Europe, Latest on coronavirus outbreak

COVID-19: Spain’s lockdown to be extended till April 25

Prime Minister Pedro Sanchez announced quarantine to continue until at least April 25

Alyssa McMurtry  | 04.04.2020 - Update : 05.04.2020
COVID-19: Spain’s lockdown to be extended till April 25


Spanish Prime Minister Pedro Sanchez announced on Saturday that the country will continue with its strict lockdown measures until at least April 25.

“Flattening the curve was our first objective. We’re getting close. But I ask everyone for sacrifice and resistance... The next objective is to reduce infections even more until the number of new contagions is lower than the number of people recovering each day,” said Sanchez in a televised address on Saturday.

Spain has the second most COVID-19 deaths and cases in the world. On Saturday, Spanish government data showed that 11,744 people have died from the disease, while 57,612 have been hospitalized, and more than 124,700 cases have been confirmed.

The original practice of quarantine began during the 14th century when ships arriving in Venice from ports suffering from the plague would have to wait for 40 days at dock.

Spain’s quarantine, which began on March 14, will now last at least 45 days.

Spain has one of the strictest quarantines in the world. Since the beginning, no one has been allowed to leave their homes for anything non-essential.

Unlike many countries, outdoor exercise is not permitted.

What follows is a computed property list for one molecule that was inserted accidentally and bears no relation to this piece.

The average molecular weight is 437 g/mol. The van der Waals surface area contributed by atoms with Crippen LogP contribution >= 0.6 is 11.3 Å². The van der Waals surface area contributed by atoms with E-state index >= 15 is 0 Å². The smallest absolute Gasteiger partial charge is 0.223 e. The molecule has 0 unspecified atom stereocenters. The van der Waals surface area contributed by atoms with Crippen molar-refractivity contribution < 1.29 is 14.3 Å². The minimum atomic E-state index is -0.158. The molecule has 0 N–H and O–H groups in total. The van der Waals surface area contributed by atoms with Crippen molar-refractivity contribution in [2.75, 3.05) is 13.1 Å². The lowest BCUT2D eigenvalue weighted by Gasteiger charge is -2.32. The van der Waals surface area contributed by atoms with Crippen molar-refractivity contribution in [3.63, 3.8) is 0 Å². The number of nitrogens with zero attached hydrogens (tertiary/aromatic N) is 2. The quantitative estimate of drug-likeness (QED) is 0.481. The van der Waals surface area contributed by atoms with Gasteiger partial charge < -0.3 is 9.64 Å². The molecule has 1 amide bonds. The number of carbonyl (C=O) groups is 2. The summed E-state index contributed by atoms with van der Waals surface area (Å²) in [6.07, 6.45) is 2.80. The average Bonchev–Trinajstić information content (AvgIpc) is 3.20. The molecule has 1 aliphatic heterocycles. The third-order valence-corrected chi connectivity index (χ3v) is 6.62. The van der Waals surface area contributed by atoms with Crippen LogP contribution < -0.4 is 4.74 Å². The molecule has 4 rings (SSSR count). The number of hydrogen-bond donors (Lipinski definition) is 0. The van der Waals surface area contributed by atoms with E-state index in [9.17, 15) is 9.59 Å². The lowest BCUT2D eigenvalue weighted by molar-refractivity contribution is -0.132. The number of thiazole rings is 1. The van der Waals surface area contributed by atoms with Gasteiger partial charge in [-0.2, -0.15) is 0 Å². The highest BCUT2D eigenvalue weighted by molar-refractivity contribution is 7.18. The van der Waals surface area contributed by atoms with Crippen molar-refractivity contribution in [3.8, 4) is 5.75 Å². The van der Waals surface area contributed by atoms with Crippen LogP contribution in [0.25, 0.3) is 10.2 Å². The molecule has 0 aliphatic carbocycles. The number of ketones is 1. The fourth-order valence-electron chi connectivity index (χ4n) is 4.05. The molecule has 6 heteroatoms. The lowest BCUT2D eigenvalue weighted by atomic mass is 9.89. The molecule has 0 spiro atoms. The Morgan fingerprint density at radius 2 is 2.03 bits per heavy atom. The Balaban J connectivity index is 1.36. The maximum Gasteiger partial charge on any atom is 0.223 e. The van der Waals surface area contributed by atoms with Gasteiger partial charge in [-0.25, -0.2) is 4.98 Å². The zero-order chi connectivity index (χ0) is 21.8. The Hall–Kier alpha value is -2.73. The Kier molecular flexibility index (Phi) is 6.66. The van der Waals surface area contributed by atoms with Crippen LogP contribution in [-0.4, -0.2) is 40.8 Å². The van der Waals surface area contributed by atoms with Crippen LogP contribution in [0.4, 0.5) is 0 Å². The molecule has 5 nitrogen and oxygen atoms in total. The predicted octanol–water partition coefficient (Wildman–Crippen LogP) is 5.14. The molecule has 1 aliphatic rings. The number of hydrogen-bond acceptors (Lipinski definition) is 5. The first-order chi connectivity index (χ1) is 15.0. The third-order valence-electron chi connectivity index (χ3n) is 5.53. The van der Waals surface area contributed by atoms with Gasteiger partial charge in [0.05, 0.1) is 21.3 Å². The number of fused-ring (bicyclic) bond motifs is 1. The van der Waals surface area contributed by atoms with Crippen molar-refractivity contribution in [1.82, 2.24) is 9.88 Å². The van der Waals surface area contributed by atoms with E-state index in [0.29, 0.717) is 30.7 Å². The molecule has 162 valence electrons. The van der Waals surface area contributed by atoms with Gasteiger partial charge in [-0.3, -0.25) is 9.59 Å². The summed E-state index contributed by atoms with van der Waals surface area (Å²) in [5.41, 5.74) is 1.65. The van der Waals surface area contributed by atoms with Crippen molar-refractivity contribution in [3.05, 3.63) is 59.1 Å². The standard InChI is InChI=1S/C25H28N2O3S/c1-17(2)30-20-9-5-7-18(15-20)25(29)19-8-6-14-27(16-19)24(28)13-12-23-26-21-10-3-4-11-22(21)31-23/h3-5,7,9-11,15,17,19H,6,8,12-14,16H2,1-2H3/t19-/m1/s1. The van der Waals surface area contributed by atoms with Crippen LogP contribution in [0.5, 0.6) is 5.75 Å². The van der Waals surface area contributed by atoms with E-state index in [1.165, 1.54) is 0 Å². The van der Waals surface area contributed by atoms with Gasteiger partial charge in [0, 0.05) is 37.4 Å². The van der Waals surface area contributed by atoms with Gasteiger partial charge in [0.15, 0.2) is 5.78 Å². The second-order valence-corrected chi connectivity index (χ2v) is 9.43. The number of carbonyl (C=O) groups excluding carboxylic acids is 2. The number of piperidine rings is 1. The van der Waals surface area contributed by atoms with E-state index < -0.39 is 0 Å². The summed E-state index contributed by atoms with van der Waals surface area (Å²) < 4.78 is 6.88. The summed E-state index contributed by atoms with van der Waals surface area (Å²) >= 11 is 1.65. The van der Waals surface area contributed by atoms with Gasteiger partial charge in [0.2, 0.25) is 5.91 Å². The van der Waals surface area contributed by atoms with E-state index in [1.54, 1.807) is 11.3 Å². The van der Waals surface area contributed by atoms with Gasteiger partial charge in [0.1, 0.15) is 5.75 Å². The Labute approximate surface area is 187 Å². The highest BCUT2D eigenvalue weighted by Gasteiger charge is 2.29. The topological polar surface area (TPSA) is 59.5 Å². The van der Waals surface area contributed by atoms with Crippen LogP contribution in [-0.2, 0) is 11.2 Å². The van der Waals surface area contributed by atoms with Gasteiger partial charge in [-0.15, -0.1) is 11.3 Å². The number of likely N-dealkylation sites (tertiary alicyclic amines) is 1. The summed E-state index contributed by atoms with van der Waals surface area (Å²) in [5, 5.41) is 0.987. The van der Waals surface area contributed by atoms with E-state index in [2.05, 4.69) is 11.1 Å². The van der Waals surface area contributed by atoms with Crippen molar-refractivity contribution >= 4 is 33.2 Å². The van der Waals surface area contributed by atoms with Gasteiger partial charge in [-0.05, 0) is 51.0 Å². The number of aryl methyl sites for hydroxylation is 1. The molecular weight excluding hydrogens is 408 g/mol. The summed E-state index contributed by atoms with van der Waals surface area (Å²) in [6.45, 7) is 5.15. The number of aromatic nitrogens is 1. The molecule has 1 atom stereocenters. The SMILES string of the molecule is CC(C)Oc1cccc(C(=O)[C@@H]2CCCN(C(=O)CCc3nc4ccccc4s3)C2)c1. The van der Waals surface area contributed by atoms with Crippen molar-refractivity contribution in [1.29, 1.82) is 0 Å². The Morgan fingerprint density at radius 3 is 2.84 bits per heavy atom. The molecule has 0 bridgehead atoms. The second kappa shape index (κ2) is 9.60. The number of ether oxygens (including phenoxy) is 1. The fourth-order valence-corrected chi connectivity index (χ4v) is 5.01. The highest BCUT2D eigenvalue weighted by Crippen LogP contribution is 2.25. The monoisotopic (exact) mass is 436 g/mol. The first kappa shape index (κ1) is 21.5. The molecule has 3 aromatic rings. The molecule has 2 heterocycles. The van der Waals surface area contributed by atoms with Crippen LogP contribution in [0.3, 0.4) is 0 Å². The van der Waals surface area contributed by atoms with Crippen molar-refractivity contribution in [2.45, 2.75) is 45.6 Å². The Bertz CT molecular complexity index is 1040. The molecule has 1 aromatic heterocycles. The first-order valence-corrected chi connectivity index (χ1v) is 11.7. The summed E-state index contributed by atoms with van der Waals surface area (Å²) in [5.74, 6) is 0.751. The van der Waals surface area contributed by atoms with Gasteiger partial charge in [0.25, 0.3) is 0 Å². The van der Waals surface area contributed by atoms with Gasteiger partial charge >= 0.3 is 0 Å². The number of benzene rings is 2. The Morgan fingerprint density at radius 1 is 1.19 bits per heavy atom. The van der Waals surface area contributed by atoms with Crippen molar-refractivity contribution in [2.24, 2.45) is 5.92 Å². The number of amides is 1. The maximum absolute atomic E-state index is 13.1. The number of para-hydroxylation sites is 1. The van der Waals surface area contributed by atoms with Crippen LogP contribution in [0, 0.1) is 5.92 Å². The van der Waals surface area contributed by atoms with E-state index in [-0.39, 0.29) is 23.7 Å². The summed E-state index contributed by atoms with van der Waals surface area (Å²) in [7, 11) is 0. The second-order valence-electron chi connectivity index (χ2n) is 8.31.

“I understand how difficult it will be to stay home in isolation for two more weeks,” said Sanchez.

The government, which can only call a state of emergency for 15 days at a time, previously extended the lockdown until April 12.

Sanchez also announced that a technical committee is devising a plan for what will happen when the most acute part of the crisis comes to an end.

“Once the curve is clearly descending, we will open a second phase -- a progressive return to new social normality and the reconstruction of our economy,” said Sanchez.

With the combination of the long, strict lockdown and the service sector making up the lion’s share of the country’s GDP, Spain’s economic future looks increasingly grim. In March alone, the country saw the same amount of job loss as it did in the worst 100 days of the financial crisis.

After first appearing in the Chinese city of Wuhan in December, the virus has spread to at least 181 countries and regions.

The global death toll from the virus has surpassed 60,800, with more than 1.1 million confirmed cases, and over 233,800 recoveries, according to the U.S.-based Johns Hopkins University.

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